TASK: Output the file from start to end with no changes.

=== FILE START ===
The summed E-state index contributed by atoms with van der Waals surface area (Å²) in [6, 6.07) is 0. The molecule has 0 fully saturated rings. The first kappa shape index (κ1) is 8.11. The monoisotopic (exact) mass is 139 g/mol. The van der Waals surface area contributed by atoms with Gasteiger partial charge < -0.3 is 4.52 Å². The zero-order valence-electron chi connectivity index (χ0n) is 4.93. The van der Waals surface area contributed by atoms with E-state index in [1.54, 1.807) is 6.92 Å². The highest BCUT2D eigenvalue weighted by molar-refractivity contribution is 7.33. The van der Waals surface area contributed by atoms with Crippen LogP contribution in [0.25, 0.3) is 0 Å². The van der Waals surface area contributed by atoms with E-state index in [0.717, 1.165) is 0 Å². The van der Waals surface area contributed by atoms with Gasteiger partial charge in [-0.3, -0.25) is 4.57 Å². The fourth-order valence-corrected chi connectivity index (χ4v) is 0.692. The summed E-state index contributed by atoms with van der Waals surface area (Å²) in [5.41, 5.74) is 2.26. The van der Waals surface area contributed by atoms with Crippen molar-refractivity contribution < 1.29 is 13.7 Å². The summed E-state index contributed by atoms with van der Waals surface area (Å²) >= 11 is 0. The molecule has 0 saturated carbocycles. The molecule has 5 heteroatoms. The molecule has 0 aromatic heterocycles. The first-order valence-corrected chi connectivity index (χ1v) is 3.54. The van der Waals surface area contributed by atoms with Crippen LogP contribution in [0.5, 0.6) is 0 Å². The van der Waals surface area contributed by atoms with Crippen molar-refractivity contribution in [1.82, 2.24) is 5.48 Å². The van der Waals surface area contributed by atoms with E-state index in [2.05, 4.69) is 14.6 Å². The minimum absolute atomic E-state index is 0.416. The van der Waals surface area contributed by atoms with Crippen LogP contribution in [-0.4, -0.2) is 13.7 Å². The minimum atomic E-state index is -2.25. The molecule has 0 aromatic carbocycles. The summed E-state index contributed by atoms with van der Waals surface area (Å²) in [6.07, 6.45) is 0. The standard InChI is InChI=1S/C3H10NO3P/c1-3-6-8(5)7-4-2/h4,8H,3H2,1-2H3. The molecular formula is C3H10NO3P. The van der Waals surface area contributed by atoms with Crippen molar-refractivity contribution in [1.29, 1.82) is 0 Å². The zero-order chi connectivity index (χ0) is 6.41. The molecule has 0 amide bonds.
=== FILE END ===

The summed E-state index contributed by atoms with van der Waals surface area (Å²) in [6, 6.07) is 0. The molecule has 0 fully saturated rings. The first kappa shape index (κ1) is 8.11. The monoisotopic (exact) mass is 139 g/mol. The van der Waals surface area contributed by atoms with Gasteiger partial charge < -0.3 is 4.52 Å². The zero-order valence-electron chi connectivity index (χ0n) is 4.93. The van der Waals surface area contributed by atoms with E-state index in [1.54, 1.807) is 6.92 Å². The highest BCUT2D eigenvalue weighted by molar-refractivity contribution is 7.33. The van der Waals surface area contributed by atoms with Crippen LogP contribution in [0.25, 0.3) is 0 Å². The van der Waals surface area contributed by atoms with E-state index in [0.717, 1.165) is 0 Å². The van der Waals surface area contributed by atoms with Gasteiger partial charge in [-0.3, -0.25) is 4.57 Å². The fourth-order valence-corrected chi connectivity index (χ4v) is 0.692. The summed E-state index contributed by atoms with van der Waals surface area (Å²) in [5.41, 5.74) is 2.26. The van der Waals surface area contributed by atoms with Crippen molar-refractivity contribution < 1.29 is 13.7 Å². The summed E-state index contributed by atoms with van der Waals surface area (Å²) >= 11 is 0. The molecule has 0 saturated carbocycles. The molecule has 5 heteroatoms. The molecule has 0 aromatic heterocycles. The first-order valence-corrected chi connectivity index (χ1v) is 3.54. The van der Waals surface area contributed by atoms with Crippen LogP contribution in [0.5, 0.6) is 0 Å². The van der Waals surface area contributed by atoms with Crippen molar-refractivity contribution in [1.82, 2.24) is 5.48 Å². The van der Waals surface area contributed by atoms with E-state index in [2.05, 4.69) is 14.6 Å². The minimum absolute atomic E-state index is 0.416. The van der Waals surface area contributed by atoms with Crippen LogP contribution in [-0.4, -0.2) is 13.7 Å². The minimum atomic E-state index is -2.25. The molecule has 0 aromatic carbocycles. The summed E-state index contributed by atoms with van der Waals surface area (Å²) in [6.07, 6.45) is 0. The standard InChI is InChI=1S/C3H10NO3P/c1-3-6-8(5)7-4-2/h4,8H,3H2,1-2H3. The molecular formula is C3H10NO3P. The van der Waals surface area contributed by atoms with Crippen molar-refractivity contribution in [1.29, 1.82) is 0 Å². The zero-order chi connectivity index (χ0) is 6.41. The molecule has 0 amide bonds.